- Better than lollies for game day: a protein shake with water or diluted fruit juice 1:1
- Eat a meal 1 hour before training (probably closer to 2 hours would work for me)
- Eat 5 meals a day. Like meals, not snacks. Meal = protein + veggies
- More good fats (too bad it’s the end of avocado season here, I was chowing down 1 a day!)
- Possibly try Ezekiel bread as a source of carbs.
Again, great talking to you and look forward to your additional notes and recommendations 🙂
My Recommendations and Nutrition Plan For a Female Netball Player
You made some great notes in your email! Happy that I was able to help. Here are my recommendations:
Carbs: You might do well with white rice post game and training. Yes I know it’s processed, but as a recovery carb, I’ve been reading a number of articles that support this. Also add potatoes and sweet potatoes.
You will see some of my cottage cheese recommendations in my Healthy Snacks eBook.
You might want to try 10 grams of BCAA to sip on in a large shaker bottle with filtered water during training to spare muscle loss. You can also add 25-30 grams of plain protein.
If you find you need more energy try a fruit or a healthy shake pre game/workout, or a comfort food. During play, sip Gatorade or fruit juice diluted 1:1 with water. You can add BCAA here as well.
Note the portion size recommendations in my Healthy Meals eBook. One fist-sized protein of protein to two fists of veggie. Eat all the colours of vegetables and fruit. Because you are so athletic you might need starchy carb with more meals. Determine this based on energy levels, strength, endurance, recovery, sleep and satiety.
Definitely eat more protein (try 2-3 whole eggs with veggie and oatmeal or a quinoa cereal) for breakfast. You can also eat any type of meat with vegetable.
Healthy fats are avocado, olive oil, coconut oil, fish oils, organic grass-fed butter, nuts and nut butters.
Are you taking any supplements? Would you list any protein and vitamin supplements so that I know.
I’d recommend you take liquid fish oil in the amount of 1-2 tbsp. per day.
Check out my shake recipes here: Perfect Green Protein Smoothie Recipe.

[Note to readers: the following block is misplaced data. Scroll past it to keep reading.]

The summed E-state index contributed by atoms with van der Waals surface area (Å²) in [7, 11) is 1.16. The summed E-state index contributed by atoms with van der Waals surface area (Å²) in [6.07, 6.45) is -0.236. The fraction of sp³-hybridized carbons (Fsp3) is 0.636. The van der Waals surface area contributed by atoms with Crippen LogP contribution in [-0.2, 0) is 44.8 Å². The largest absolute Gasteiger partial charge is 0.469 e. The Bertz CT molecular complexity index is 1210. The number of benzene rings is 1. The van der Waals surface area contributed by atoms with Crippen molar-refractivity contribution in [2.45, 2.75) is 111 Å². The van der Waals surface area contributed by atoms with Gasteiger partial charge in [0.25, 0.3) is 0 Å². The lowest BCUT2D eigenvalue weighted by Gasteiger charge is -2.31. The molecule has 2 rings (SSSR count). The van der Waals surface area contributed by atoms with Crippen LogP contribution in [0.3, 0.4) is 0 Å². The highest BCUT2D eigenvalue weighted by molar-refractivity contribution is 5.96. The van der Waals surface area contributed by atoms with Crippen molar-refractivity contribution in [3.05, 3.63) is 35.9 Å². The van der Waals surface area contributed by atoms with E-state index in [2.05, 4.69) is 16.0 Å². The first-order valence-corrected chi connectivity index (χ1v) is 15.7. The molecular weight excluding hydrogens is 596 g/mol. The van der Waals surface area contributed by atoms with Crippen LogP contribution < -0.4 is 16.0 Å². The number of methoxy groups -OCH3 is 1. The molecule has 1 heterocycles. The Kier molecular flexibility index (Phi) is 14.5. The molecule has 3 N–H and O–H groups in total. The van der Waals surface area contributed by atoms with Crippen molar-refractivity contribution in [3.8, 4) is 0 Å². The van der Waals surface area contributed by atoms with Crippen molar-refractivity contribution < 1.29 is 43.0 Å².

After Putting my Suggestions into Practice for Over a Week, Here was Amanda’s Feedback
I have started having steel-cut oats for breakfast — adding protein powder & coconut oil to the mix gives it a nice vanilla flavour and means I don’t have to supplement the meal with anything else.
I have been having an extra meal around 7am, 11:30am, 4pm, and then 8pm. Based on your recommendations, I have been having some brown rice risotto in the 4pm meal to give me a carbohydrate boost before the after-work trainings.
With my trainer we have been focussing on joint strength and flexibility, and he has given me a home program which takes 20 minutes every night.
Just these changes have had a solid impact. I am alert at work all day and able to be super efficient, and I’m not as exhausted after trainings as I was (but still sleeping really well). I can see now I definitely wasn’t eating enough!
The only game-day change is I have a protein shake to sip on during breaks. No noticeable difference yet, but it’s not doing me any harm (I thought I might get bloated) so I might as well keep it going.
What Are the Take-aways From this Review with Amanda?
- You need to eat to fuel for you activity levels — if you sit behind a desk all day and do little activity, your diet will be very different from Amanda’s
- An athlete’s energy demands are much, MUCH higher than those of the general population. It’s not just about protein, rather athletes need a lot more healthy fats and far more carbohydrates than most.
- Supplements like whey protein, fish oils and BCAAs are entirely appropriate for athletes to support their immune system and metabolic needs due to many hours per week of intense physical and mental training.
Would you like to take your health and fitness to the next level? I can help. Learn more about my coaching services: